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Category: Leave Tracking

Back in December 2018 I wrote an article here to answer the question, Is the Four-Day Work Week Finally Catching On? Soon after publishing the article, a number of people contacted me to say I should also write about the three-day work week. My initial reaction, I have to admit, was one of sheer incredulity. How can that even be possible? As it turns out, it is possible and people are doing it – but don’t worry, it’s more an individual thing than an employer thing. In other words, your company does not have to worry about offering a three day work week option any time soon, if ever.


The Work Week’s History Revisited

As I explained in my previous work week article, the 40-hours-per-week standard was never selected because it was optimal – it was chosen as a way to protect people from being overworked in factories. But this begs the question of whether or not there is an optimal work week, or an optimal work day for that matter.


As the Industrial Revolution ramped up in the late 1700s, factories were running 24/7 and practically killing people with 10-16 hours in a day. Over in Britain, a fellow by the name of Robert Owen came along and started a campaign to shorten the work day and work week. He was a Welsh textile manufacturer and social reformer who was horrified by working conditions for both children and adults. In 1810 he was arguing in favor of a 10-hour work day, but by 1817 had switched to demanding an 8-hour day. He created a slogan to promote his idea: “Eight hours’ labour, Eight hours’ recreation, Eight hours’ rest.”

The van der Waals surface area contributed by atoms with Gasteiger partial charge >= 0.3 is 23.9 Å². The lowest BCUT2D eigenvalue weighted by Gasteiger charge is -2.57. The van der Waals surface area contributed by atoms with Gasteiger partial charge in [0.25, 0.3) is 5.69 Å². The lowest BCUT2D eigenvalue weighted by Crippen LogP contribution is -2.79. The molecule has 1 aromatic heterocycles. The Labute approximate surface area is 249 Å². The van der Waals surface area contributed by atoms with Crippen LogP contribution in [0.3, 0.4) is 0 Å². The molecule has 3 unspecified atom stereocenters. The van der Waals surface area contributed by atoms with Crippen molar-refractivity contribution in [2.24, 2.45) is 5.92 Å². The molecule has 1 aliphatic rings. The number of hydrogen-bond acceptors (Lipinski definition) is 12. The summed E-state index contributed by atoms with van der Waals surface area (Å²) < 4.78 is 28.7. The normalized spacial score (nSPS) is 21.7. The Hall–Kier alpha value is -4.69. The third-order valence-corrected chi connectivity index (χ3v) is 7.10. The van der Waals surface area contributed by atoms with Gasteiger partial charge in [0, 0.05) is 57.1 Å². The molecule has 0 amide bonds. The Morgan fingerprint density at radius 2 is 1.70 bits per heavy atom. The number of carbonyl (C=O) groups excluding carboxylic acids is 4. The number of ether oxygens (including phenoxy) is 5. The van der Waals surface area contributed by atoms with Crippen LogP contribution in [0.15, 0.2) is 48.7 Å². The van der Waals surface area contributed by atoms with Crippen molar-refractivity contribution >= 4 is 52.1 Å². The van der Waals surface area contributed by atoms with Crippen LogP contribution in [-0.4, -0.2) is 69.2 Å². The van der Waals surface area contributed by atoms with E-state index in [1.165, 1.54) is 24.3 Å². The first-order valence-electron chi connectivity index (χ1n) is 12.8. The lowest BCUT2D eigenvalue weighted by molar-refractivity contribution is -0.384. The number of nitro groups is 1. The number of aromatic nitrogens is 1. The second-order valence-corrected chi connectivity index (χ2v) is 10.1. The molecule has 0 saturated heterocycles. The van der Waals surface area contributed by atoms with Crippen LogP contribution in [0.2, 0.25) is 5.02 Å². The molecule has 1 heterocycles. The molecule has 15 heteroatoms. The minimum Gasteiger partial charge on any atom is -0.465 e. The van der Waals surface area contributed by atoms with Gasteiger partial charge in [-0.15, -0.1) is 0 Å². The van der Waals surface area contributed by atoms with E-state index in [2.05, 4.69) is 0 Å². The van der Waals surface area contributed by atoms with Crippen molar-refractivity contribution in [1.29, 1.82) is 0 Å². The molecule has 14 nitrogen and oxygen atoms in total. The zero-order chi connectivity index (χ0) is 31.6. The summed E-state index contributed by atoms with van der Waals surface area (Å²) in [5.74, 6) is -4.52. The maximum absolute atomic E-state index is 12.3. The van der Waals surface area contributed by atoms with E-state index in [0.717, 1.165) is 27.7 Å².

In the United States the fight for an 8-hour work day was long and fractured, with progress made in fits and starts by individual companies, industries and political jurisdictions. It wasn’t until the 1937 Fair Labor Standards Act that the 40-hour work week became federal law, requiring overtime pay beyond 40 hours in a week. Although as originally enacted it only applied to about 20% of the overall workforce, it soon became the accepted standard throughout corporate America.


What Science Says About the Work Day

Part of the issue here is that talking about the length of the work day and the work week is the wrong way to approach the issue. The core concern here is productivity, right? So, the real question is what is the optimal way to work for maximum productivity. When you approach the issue from this angle, then science does have something to say about it. This is because there are natural rhythms to how the human brain works in terms of how long it can realistically focus on a given task and be productive.